As an entrepreneur, Reeves saw a demand that no one thought to address and created an animal ambulance company. Although the company was successful, it consumed his life. Flying airplanes became his stress relief. At the ripe, old age of 32, he sold the business and escaped to Las Vegas after reading an ATP Flight School advertisement for a 10-day course that provided instruction to attain CFI, CFII, and MEI ratings.

As well as being frequently self-deprecating with his anecdotal stories, Reeves didn’t give himself high marks as a first-year flight instructor. That said, he committed the ultimate aviation sin and bought a flight school, operating the business for six years. He began to realize that his forte was not teaching students how to perform a chandelle but rather the art of IFR. Combining his technology geekiness with real-life instrument flying, he found a niche.

After becoming an expert, instructing students on the Garmin GNS 430, Reeves was approached by Avidyne to be its authorized training representative. Genesys S-Tec autopilots and Aspen Avionics also became part of his repertoire. Although he considers John and Martha King friends, he distinguishes their video training as controlled studio productions versus his actual onboard-the-airplane slices of real life.

One of Reeves’ philosophical arguments is that there is no value in critical analysis of an accident. Analysis may shed light on the mistakes made, but it’s possible that with the same circumstances, another pilot might react exactly the same. Why? Because in an emergency situation a flood of adrenalin can cause a state of paralysis where logical reasoning is suppressed.

According to Reeves, a medical study compared this adrenalin influx to a blood-alcohol level 50 percent above the legal driving limit. In that regard, he is a huge proponent of using the autopilot whenever possible. Another concept that is difficult for even airline pilots to utter is “unable,” especially for a weather avoidance situation.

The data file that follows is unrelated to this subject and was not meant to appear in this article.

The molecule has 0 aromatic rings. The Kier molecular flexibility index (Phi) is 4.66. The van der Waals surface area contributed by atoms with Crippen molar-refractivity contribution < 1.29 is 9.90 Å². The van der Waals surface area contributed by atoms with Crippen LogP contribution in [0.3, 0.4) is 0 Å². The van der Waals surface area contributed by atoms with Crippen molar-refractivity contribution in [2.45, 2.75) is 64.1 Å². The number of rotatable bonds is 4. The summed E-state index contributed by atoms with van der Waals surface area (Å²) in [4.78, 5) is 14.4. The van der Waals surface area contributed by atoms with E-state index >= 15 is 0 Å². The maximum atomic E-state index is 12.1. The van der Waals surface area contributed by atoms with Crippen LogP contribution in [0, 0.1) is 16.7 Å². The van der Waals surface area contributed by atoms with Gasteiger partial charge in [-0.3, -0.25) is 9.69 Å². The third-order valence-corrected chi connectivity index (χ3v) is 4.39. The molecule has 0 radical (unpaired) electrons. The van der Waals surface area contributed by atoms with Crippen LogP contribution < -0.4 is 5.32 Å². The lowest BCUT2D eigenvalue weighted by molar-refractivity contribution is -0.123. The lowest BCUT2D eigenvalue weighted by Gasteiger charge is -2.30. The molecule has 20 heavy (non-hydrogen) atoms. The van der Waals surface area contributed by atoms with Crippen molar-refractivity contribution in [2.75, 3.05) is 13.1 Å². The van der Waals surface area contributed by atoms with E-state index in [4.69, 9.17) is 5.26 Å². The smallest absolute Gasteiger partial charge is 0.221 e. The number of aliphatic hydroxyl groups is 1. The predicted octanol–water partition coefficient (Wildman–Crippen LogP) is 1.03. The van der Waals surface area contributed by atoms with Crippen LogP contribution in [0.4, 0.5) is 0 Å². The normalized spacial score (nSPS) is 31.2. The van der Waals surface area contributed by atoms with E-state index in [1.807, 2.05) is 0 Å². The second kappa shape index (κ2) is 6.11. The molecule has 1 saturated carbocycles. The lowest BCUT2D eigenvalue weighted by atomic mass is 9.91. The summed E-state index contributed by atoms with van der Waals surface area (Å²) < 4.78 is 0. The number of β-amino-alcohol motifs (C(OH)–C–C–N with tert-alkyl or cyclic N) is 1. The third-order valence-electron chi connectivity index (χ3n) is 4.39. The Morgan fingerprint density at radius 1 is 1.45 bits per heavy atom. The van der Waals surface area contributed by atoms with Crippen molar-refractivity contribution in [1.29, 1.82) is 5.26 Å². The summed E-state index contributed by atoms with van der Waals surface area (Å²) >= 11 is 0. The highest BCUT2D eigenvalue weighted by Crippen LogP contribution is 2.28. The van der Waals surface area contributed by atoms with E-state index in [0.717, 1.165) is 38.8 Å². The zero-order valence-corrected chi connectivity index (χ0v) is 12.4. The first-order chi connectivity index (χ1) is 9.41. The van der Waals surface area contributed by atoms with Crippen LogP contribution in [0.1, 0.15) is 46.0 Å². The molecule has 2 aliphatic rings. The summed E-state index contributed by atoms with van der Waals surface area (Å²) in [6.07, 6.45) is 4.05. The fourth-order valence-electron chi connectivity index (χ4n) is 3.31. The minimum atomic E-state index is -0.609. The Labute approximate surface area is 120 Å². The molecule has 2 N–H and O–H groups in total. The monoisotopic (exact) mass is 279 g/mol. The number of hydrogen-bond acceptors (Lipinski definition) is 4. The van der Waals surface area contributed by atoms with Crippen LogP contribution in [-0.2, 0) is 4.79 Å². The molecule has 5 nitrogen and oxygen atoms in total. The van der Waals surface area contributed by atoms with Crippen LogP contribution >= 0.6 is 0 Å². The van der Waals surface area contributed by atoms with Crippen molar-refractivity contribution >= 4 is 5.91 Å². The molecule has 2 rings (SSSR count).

For single-pilot IFR operations, as a change in mindset regarding alternate airport selection, Reeves’ recommended technique is to pick three airports rather than the legal requirement of usually just one. First, select a point on the route approximately halfway to the destination. Then locate an airport near that point with adequate facilities—fuel, hotels, dining, transportation, etc.

With today’s availability of obtaining onboard weather data, it shouldn’t come as a surprise if the destination’s ceiling or visibility begins to deteriorate. Why hassle with the stressful tasks of a potential holding pattern, a missed approach, and a flight to an unscheduled destination with less fuel in the tanks? Divert early to the halfway point airport instead.

Using this technique, the destination alternate is used as a contingency for a disabled airplane on the runway or other such unpredictable circumstance.

The third alternate airport is for takeoff. For airline operations, a takeoff alternate is only required if the weather is below landing minimums. With single-pilot IFR operations, a takeoff alternate is used if a mechanical or other such problem occurs and a return to the departure airport is not a practical option.

So, where did the pink shirt idea come from? Apparently, Reeves had decided to change his usual attire at EAA AirVenture in Oshkosh. Considering his flight instruction focus, someone appropriately called him “GPS”—Guy in the Pink Shirt.

Some may find fault with all or parts of Reeves’ techniques, but you have to agree that they are based in sound logic and practicality. He is certainly receptive to other opinions as he combines conventional aviation training with innovative thinking.

In that regard, that’s why pink is the new magenta.

This column first appeared in the September 2023/Issue 941 of FLYING’s print edition.

Les Abend
Les AbendAuthor
Les Abend is a retired, 34-year veteran of American Airlines, attempting to readjust his passion for flying airplanes in the lower flight levels—without the assistance of a copilot.